Thursday, July 22, 2010

On Reviews and Reviewers

Over the last couple of weeks, I got into the habit of digging around some of those review sites for books. You know the ones I'm talking about. A group of readers has gotten together, created websites and will review and comment on your books. Now, while I think this is a unique venture, I have seen some huge problems with many of the sites. Namely, objectivity.

Being a reviewer means it is your job to be objective. Of course many of these sites and reviewers might claim objectivity, intentionally reading only those books you like and from authors you like just to give them a great review is far from objective. On the other side of this coin reading things you know you will hate and then slamming an author with a bad review is equally as bad. In the case of this last one, I actually read a review where the opening comment read something to the effect, "I've never liked this person's writing or genre and decided to see if that was still the case." What?

I understand this business is subjective, and certainly some books will work for some readers and not for others. But we still have to be objective when we review. As an agent, I too have to be as objective as possible when reading a project. Of course, if there are genres I know I don't like, I make sure I don't acquire those (I'm not a big fan of Sci-fi romances so I don't ask for these stories).

I guess this is also one of those reasons why I tell authors not to worry about all of those comments and reviews. Honestly, how many people do you see at your local book store walking around with a copy of the latest online review from these sites deciding on a book to buy?



  1. Yes, objectivity is what makes the review process worthwhile. But.. I've reviewed a bunch of things on Amazon and started out that way. It's not that I went in wanting to bash something, but sometimes it takes a while to learn that you just don't click with someone, no matter how good they sound on paper (or flap jacket).

  2. I can't tell you how informative I find this blog to be.
    I am currently trying to get my first book published, and there are so many things I just don't know-obviously-but I have found your blog to be insightful and helpful.
    Thanks for taking the time to share your knowledge and your input.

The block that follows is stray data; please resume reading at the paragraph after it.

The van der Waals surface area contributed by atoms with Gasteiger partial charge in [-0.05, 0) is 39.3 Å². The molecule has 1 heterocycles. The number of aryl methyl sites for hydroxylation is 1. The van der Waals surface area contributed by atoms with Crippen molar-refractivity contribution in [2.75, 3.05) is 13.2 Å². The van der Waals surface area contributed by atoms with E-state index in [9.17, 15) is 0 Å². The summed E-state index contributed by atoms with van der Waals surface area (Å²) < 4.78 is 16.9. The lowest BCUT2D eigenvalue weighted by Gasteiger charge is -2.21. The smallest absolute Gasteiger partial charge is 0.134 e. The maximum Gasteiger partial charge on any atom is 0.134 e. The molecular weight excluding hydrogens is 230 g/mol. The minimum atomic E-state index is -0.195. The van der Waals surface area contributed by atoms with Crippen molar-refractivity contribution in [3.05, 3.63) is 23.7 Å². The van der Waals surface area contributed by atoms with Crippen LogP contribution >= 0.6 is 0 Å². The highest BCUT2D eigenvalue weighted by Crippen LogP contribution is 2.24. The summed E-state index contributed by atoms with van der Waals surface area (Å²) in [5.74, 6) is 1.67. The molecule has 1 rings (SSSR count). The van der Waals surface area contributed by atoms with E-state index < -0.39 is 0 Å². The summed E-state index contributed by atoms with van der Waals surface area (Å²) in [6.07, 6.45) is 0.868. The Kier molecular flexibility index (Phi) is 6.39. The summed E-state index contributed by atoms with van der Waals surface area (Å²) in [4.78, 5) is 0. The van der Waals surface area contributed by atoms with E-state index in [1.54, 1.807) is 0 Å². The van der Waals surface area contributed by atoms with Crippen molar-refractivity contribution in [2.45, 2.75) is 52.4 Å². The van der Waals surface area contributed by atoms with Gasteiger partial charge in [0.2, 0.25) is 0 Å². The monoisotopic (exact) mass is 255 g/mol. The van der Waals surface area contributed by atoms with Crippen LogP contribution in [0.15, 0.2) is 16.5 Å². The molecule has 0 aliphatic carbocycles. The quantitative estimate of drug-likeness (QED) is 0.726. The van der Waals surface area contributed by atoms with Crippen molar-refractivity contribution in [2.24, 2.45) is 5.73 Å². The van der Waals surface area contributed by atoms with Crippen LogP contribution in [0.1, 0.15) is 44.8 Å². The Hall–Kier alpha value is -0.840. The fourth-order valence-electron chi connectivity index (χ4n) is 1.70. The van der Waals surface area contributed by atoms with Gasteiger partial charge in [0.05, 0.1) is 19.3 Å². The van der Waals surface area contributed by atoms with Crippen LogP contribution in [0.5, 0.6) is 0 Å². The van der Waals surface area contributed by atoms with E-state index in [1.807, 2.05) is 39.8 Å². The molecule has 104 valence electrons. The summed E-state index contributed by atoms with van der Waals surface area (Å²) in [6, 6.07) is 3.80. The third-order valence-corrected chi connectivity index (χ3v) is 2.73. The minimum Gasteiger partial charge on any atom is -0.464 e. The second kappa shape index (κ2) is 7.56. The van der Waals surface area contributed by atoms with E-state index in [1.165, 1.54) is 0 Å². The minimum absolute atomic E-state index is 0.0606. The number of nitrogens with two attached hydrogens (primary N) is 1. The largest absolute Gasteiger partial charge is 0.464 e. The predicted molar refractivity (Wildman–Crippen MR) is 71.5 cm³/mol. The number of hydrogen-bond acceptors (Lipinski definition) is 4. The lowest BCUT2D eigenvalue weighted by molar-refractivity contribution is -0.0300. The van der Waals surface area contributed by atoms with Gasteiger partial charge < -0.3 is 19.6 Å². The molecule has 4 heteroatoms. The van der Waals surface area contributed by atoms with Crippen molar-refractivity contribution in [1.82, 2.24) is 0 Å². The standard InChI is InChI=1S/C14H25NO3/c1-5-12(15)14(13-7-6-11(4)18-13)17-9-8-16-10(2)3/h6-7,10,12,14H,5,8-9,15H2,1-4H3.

My teenage boys didn't make their long-course cuts for Nationals this year (it was a sad, sad, summer...)but maybe we'll get to meet in Florida for short-course? Hope you have a safe and productive trip.

  3. Here's a question on a form of reviewing-submissions and agents. When an agent tells you they like the story, but it's just not for them, but then adds that I shouldn't give up that it will find a home. Do they really mean that or are they just being nice? I've had many tell me to keep looking and not give up, but it keeps getting rejected. Just wondering.

  4. @Bethanie

    I've received this conflicting message also. If you check some of the forums, you might find it's just a typical form letter and really means nothing other than your work didn't grab them. It's worded to soften the blow without destroying your dream. It's not an indicator your work is marketable or well-written.

    I would love if agents who used formed letters took the time to select a specific one like: The premises of your story didn't sound fresh enough. The query didn't grab my attention. The query sounded intriguing, but the writing wasn't strong enough. I couldn't invest in the characters. Or I like the writing, but not the story.

    Just one simple sentence cut and pasted from a list to give direction. However, I understand why agents might avoid this. Not every writer receives feedback well. Sometimes it's just easier to say no and give the writer hope, even if it is false hope.

    Form letters are also sad though. Sometimes it leads writers to waste time on an nonviable piece of work. Or perhaps the work is viable, but needs a bit of tweaking. Yet because the agent said in a form letter they just need to keep trying and they'll find a home, the writer doesn't make the change which turns the story from just okay to great. So the writer sends out new queries and wastes potential opportunities with agents because he/she just doesn't know what is off about their story.

  5. I really enjoy your blog! My first book releases next February and I have to admit I'm nervous about reviews and comments. Your insight helps a lot. Thanks!

  6. Bethanie,

    Rejection is just part of the deal. And everyone has to say something in those form rejections. The business is SO subjective.

    My first book, I had sent it to EVERYONE under the sun at the time it was making its rounds, agents and publishers. (I still have somewhere some of those rejection letters--it was quite a stack. Everyone said some kind of "this isn't for me, but keep trying" comment in the letter.

    The thing you have to remember, it just takes ONE agent, ONE publisher to like it. And remember that the next time you glance at Writer's Marketplace, and the thousands of listings there.

    The ONE is out there. You'll find him/her.